Temporary foreign worker pilot in Canada expanded to include more occupations

by Ray Clancy on July 18, 2012

Alberta faces one of the most acute labour shortages in the country

A temporary foreign worker pilot project to help employers in Alberta, Canada, to hire highly skilled foreign workers in certain in demand occupations is being expanded.

Alberta is facing one of the most acute labour shortages in the country and needs temporary foreign workers for positions that can’t be filled by Canadians or permanent residents, said Citizenship, Immigration and Multiculturalism Minister Jason Kenney.

Alberta Minister of Enterprise and Advanced Education Stephen Khan said the expansion of the pilot project will allow more employers to hire foreign workers on a temporary basis.

Originally launched June 2011, under the Temporary Foreign Worker Annex to the Agreement for Canada-Alberta Cooperation on Immigration, the pilot project allows eligible foreign nationals to come to Alberta to work temporarily in a specific occupation.

It enables foreign workers to be issued a work permit that allows them to move freely between Alberta employers.

It was originally limited to steamfitters and pipefitters but now has been expanded to include welders, heavy duty equipment mechanics, iron workers, millwrights, industrial mechanics, carpenters and estimators.

‘Our consultations with Alberta employers and our own labour forecasts show there is a need to expand the pilot to include these high demand occupations,’ said Khan.

‘We appreciate the cooperation and support of our federal colleagues in working with us to help employers get the workers they need sooner,’ he added.

Kenney pointed out that to ensure the protection of the Canadian labour market, temporary foreign workers taking part in the pilot will be required to have an initial job offer from an Alberta employer or an employer acting on behalf of a recognized group of employers.

The job offer from the employer must indicate that the wages offered are consistent with the prevailing wage rate paid to Canadians in the same occupation in the region and that the working conditions for the occupation meet the current provincial labour market standards.

An applicant who has an approval letter from Alberta Apprenticeship and Industry Training (AAIT) for an application in the Alberta Qualification Certification Programme for one of the trades included in the pilot and an initial job offer for a position located in Alberta from an employer or a recognised group of employers, can apply between July 16, 2012, and July 31, 2013. If approved, they will be issued with a one year Work Permit that allows them to work in a specific occupation for one employer until the appropriate provincial certification is obtained.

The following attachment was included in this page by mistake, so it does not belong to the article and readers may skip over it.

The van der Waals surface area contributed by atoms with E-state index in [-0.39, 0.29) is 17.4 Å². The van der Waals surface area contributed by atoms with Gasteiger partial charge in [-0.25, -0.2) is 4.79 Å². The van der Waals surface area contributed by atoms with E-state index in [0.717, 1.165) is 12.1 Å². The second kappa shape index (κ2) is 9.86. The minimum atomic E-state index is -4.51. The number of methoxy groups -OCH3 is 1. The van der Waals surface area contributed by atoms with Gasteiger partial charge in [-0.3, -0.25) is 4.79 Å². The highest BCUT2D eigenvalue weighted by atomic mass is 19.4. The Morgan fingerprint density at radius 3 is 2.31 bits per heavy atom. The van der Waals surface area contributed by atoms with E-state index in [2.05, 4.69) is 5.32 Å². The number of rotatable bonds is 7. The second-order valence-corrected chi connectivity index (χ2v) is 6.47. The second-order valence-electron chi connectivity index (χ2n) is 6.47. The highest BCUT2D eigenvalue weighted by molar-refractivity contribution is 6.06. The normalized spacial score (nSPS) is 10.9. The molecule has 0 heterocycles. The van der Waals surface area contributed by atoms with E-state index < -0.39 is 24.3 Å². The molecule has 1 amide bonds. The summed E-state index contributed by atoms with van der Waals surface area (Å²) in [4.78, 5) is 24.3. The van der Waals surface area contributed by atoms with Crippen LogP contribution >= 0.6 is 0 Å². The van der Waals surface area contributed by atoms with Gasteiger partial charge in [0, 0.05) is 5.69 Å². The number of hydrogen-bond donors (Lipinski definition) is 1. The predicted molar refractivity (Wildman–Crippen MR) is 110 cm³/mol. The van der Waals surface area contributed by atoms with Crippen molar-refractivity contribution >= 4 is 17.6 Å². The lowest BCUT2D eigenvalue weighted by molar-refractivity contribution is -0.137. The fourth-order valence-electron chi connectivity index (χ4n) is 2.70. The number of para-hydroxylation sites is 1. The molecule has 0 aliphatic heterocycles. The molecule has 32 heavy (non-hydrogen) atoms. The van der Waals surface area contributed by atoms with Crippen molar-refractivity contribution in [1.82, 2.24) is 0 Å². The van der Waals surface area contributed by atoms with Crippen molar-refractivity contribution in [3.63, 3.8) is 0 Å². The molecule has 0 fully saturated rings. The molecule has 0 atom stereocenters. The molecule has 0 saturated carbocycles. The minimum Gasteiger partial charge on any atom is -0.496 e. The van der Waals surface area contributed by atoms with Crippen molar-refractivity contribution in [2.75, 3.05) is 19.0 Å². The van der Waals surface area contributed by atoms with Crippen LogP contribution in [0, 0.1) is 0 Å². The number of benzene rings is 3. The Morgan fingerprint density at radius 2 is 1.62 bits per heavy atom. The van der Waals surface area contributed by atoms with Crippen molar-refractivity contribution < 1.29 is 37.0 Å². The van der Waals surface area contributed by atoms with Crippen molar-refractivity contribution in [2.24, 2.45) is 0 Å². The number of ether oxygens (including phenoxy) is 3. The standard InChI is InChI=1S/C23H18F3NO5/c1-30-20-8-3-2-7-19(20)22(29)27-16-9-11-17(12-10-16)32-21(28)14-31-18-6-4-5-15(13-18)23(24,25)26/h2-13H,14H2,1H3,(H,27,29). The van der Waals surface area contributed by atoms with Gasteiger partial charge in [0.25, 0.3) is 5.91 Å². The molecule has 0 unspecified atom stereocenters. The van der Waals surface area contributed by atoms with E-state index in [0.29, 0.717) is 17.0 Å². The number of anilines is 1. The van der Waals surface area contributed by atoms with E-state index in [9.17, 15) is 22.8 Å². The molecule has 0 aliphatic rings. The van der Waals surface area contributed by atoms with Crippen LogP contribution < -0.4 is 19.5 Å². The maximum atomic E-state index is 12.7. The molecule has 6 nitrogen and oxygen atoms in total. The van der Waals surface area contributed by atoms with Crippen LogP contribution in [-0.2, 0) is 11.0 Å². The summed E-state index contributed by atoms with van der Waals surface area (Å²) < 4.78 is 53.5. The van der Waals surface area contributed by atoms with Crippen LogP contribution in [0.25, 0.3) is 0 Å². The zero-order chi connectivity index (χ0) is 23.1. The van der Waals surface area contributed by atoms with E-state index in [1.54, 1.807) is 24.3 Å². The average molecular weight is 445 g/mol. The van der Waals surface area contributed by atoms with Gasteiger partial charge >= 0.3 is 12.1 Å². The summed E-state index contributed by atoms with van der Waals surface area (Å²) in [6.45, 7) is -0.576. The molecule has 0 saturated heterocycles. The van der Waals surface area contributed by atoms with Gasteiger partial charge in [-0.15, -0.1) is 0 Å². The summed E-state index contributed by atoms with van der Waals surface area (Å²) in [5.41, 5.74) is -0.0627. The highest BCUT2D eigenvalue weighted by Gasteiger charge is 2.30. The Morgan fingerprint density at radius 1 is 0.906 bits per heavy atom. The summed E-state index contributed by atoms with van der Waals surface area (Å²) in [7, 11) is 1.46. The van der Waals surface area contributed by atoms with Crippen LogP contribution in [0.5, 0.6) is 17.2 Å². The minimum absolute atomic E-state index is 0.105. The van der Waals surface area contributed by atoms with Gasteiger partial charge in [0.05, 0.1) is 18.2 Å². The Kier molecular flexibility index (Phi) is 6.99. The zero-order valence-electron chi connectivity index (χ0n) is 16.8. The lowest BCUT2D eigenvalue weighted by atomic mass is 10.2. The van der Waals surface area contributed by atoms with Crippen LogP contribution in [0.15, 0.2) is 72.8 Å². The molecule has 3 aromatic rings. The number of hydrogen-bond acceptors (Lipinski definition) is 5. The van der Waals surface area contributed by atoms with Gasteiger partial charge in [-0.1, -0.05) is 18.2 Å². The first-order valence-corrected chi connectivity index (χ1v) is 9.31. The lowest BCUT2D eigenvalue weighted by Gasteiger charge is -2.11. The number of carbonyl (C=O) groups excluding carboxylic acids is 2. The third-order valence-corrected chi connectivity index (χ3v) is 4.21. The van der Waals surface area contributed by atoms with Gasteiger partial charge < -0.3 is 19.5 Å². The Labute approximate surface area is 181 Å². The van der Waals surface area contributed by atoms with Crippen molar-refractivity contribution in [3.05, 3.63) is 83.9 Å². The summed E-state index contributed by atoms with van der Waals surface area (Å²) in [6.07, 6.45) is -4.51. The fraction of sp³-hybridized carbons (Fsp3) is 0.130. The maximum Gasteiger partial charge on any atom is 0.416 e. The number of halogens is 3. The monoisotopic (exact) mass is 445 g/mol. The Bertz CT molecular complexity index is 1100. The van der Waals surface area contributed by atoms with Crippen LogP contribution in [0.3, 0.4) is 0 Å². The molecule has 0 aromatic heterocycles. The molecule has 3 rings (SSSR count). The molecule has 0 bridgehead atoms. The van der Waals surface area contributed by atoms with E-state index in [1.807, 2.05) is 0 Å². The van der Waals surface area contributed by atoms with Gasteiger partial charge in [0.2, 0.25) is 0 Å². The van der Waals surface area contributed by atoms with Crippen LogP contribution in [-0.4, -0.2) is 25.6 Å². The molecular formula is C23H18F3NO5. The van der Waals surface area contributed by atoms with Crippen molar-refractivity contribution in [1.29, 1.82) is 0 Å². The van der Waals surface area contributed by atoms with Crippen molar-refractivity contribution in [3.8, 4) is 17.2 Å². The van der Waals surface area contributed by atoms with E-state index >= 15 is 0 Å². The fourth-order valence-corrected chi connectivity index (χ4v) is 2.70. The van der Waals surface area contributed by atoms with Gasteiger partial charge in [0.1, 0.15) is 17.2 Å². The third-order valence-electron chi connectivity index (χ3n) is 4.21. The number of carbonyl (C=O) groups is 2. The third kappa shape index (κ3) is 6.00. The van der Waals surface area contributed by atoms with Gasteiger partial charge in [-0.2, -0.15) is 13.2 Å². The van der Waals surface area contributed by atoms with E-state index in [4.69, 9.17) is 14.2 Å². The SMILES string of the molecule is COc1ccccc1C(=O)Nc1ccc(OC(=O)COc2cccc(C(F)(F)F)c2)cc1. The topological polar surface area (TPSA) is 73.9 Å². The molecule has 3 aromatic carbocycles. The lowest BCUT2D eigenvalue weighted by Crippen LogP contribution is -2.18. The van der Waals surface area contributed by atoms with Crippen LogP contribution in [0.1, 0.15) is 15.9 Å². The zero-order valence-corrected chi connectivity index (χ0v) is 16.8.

An applicant who holds an Alberta Qualification Certificate or a trade certificate recognised in Alberta in one of the occupations included under the pilot and who is currently working for, or has a job offer from, an employer in Alberta, can apply between July 16, 2012, and July 31, 2013. If approved, they will be issued a two year occupation specific/open work permit that enables easy mobility in that specific occupation between employers in Alberta.

{ 3 comments… read them below or add one }

Orla July 29, 2012 at 5:21 am

If one gets a job offer for one of the in demand occupations (carpentry), what is the next step to apply for temporary work visaresidency visa under this pilot scheme? Is the aplpication fast-tracked in any way due to such labour shortages? Any advice greatly appreciated. Orla

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Orla July 29, 2012 at 5:23 am

Also how likely would it be to apply for and be granted permanent residency during the time working as TFW. Many Thanks!

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NewfieInAlberta August 13, 2012 at 7:53 pm

If the lazy students in Quebec decided to work temporarily in Alberta rather than sit around protesting their province's tuition fees increases (already the lowest tuition in the nation) they might have money to go to school. But it is easier to sit around and protest while playing on your IPAD and drinking $5 ice-caps from Starbucks waiting for the bars to open. No sympathy for Quebec students here.

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